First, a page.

“No one ever said you have to give $1000,” Andrews said. “If you give $250, it’s $250 more that they’ll have to support their thing. We have to decide this is one of those miscellaneous types of events. We might have given $1000 for years. We’re not obligated to continue to give $1000. We give with what aligns with our mission and what we see.”

Andrews said ArtKidDoo is a “great event” for kids.

“Specifically, they probably could get more from other organizations because it gears towards the target audience,” Andrews said. “I think we have to use discretion when they want [us] to sponsor. We have to look at our budget.”

Everett said he agreed with Andrews.

TDC Member David Rich said the problem in the county is all the services are in Chipley.

“From my house where my trail-riding business is, it’s 24 miles to the super Wal-Mart in Lynn Haven,” Rich said. “It’s 24 miles to the super Wal-Mart in Chipley. I am dead-smack in the middle. I get maybe 10 people a year that come riding with me that are spending the night in Chipley. All of the rest of my tourist traffic is coming from Panama City and Panama City Beach.”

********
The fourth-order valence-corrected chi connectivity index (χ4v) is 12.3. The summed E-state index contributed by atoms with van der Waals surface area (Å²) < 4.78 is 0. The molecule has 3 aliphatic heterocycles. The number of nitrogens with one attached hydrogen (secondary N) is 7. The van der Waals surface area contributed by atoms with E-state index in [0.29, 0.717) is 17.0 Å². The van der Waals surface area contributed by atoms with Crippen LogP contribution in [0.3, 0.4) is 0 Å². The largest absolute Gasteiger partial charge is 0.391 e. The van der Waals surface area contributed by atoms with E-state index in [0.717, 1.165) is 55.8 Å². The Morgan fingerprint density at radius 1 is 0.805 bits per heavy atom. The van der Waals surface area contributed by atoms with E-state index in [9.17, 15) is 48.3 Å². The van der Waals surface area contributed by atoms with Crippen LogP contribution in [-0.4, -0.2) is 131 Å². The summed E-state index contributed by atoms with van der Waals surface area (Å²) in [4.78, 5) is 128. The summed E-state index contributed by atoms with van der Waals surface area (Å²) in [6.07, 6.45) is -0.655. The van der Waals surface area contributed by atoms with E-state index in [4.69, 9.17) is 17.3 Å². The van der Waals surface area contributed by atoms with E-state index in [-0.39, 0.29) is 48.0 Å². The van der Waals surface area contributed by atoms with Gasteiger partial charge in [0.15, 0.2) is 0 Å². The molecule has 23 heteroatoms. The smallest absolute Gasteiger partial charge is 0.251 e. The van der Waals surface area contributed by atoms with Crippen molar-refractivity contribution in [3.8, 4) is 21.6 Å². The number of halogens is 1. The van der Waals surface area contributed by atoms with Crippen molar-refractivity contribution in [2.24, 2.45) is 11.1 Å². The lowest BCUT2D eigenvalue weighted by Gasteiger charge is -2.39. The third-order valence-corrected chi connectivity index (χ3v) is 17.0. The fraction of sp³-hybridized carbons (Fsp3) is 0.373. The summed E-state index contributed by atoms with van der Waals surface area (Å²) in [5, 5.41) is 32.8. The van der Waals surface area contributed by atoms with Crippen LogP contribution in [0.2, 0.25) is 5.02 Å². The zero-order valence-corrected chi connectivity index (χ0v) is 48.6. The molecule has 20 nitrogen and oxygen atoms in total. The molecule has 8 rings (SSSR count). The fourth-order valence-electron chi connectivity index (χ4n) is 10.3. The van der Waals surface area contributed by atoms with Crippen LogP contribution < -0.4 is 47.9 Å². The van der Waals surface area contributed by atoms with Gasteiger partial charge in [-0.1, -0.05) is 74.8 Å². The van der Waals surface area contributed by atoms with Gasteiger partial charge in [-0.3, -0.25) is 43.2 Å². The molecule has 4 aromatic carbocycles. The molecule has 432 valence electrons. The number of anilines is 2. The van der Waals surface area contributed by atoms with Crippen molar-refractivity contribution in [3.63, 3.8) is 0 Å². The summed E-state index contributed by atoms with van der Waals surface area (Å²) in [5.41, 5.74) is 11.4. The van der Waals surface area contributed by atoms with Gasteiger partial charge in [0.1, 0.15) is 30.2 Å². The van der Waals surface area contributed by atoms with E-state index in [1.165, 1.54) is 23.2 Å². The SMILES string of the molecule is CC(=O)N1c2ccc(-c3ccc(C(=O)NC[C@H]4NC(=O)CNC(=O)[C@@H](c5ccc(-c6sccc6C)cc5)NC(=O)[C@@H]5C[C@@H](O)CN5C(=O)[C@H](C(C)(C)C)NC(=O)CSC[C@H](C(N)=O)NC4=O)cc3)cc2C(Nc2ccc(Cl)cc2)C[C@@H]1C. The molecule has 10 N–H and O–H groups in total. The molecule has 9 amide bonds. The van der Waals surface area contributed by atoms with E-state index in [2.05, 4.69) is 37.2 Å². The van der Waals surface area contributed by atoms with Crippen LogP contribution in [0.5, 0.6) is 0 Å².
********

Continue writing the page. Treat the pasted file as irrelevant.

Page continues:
Rich further said the TDC needs to ask organizers of single-day events how they can help turn them into multi-day events.

“There needs to be more private buy-in,” Everett said.

The Watermelon Festival is the biggest event in terms of money that the county benefits from, Lopez said.

“I get calls two, three weeks out, people asking what hotels do you have,” Lopez said. “They’re coming down from Georgia, from Alabama. They generate overnight stays. … People are coming because there are name artists. It’s free. They can come in on a Friday, go to the concert, stay overnight, and go to the festival the next day.”

“They’re not spending the money on a concert ticket,” she continued. “They can spend it on a hotel night.”

After 23 years of having a TDC, it was time to have the sort of reflection that happened during the March 7 meeting, Everett said.